Social Security: 8.7% COLA Increase for 2023 Largest In Four Decades - Will It Be Enough?




  • In Business
  • 2022-09-24 19:01:16Z
  • By GOBankingRates
South_agency / Getty Images
South_agency / Getty Images  

Inflation was still red hot in August, and not-for-profit advocacy group The Senior Citizens League (TSCL) said that it anticipates the Social Security cost-of-living-adjustment (COLA) to be 8.7%, based on the new Consumer Price Index for Urban Wage Earners and Clerical Workers (CPI-W) data through August. However, the increase might not be sufficient to deal with inflation, according to TSCL.

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"A COLA of 8.7% is extremely rare and would be the highest ever received by most Social Security beneficiaries alive today. There were only three other times since the start of automatic adjustments that it was higher (1979-1981)," Mary Johnson, Social Security, and Medicare policy analyst, TSCL, said in a statement.

For the month, the CPI-W declined 0.2% prior to seasonal adjustment, according to the Bureau of Labor Statistics (BLS.) Despite decreasing gas prices, inflation was still high in August. The BLS released its Consumer Price Index (CPI) on Sept. 13 and the all-items index for the 12 months ending August increased 8.3%, driven largely by soaring shelter, food and medical care prices.

"My COLA estimate has dropped to 8.7%, almost a full percentage point from the 9.6% that I forecast last month," Johnson said in the statement. "That was a significant drop, but the Consumer Price Index, CPI-W (CPI-W), the index that Social Security benefits are based on, has decreased even -by 1.10 percentage point year over year to 8.7%."

There is only one month of consumer price data left to go, before the Social Security Administration announces the COLA, on October 13, 2022.

COLAs are based on increases in the CPI-W. "A COLA effective for December of the current year is equal to the percentage increase (if any) in the CPI-W from the average for the third quarter of the current year to the average for the third quarter of the last year in which a COLA became effective," according to the SSA website. If there is an increase, it must be rounded to the nearest tenth of one percent."

The latest COLA for 2022 was 5.9% for Social Security benefits and SSI payments.

TSCL said that a COLA of 8.7% would increase the average retiree benefit of $1,656 by $144.10. However, based on inflation through August, it calculated that the COLA for August 2022 has fallen short on average by 48%.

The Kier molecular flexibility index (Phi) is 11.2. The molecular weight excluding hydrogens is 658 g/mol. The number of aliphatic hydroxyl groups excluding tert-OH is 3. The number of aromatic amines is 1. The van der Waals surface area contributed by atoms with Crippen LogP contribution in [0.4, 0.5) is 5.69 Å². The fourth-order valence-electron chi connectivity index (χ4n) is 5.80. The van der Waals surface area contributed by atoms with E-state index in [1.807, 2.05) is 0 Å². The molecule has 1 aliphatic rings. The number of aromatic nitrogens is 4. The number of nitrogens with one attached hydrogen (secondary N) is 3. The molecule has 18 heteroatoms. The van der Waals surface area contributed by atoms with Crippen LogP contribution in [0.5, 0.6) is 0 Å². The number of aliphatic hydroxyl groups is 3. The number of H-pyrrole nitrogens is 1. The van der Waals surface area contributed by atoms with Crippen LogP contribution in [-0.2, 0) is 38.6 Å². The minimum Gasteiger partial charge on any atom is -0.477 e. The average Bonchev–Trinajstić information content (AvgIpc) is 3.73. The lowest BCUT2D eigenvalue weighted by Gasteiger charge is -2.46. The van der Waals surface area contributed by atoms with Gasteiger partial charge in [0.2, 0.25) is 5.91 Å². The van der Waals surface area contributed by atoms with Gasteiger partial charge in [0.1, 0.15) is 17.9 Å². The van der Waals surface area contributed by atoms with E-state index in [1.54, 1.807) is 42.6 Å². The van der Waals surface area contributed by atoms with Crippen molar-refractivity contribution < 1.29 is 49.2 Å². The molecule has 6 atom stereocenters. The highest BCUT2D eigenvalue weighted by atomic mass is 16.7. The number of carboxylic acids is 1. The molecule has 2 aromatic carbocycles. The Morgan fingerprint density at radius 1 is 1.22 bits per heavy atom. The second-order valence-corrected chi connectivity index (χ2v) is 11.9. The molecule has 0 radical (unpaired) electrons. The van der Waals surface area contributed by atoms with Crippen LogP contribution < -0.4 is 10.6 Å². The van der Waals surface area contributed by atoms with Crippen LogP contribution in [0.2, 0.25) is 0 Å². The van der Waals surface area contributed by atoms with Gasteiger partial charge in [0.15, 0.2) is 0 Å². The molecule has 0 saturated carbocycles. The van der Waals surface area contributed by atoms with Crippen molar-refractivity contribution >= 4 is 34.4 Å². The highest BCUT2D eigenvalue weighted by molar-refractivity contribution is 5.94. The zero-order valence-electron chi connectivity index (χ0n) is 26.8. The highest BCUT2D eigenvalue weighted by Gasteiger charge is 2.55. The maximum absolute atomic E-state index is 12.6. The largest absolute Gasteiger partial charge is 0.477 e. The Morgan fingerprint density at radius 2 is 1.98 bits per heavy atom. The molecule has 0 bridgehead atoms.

"A $1,656 benefit is short about $43.80 per month on average and by a total of $417.60 year to date," according to the statement. "Without a COLA that adequately keeps pace with inflation, Social Security benefits purchase less and less over time, and that can create hardships especially as older Americans live longer lives in retirement."

Johnson said that retired and disabled Social Security recipients spend a bigger portion of their incomes on healthcare costs, housing, and food and less on gasoline.

"Over the past 12 months, they rank food costs as their fastest growing expenditure, housing, and transportation in that order," she said. "Indications are that the COLA will not reflect pockets of persistently high inflation affecting retired and disabled Social Security recipients. That puts tens of millions of retirees at risk of continuing to fall behind, or as our reader described "financial drowning."

According to TSCL's 2022 Retirement Survey, about 59 percent of survey participants believe they could be at risk of higher tax liability for 2022 due to the 5.9% COLA received this year and a COLA of 8.7% would present similar ongoing increased tax liabilities for next year.

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TSCL added that Medicare Part B premiums, which tend to be announced in mid-November, may not grow by very much in 2023.

"The Medicare Trustees forecast in their 2022 annual report that the standard Part B premium in 2023 would stay the same as it is now, $170.10."

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This article originally appeared on GOBankingRates.com: Social Security: 8.7% COLA Increase for 2023 Largest In Four Decades - Will It Be Enough?

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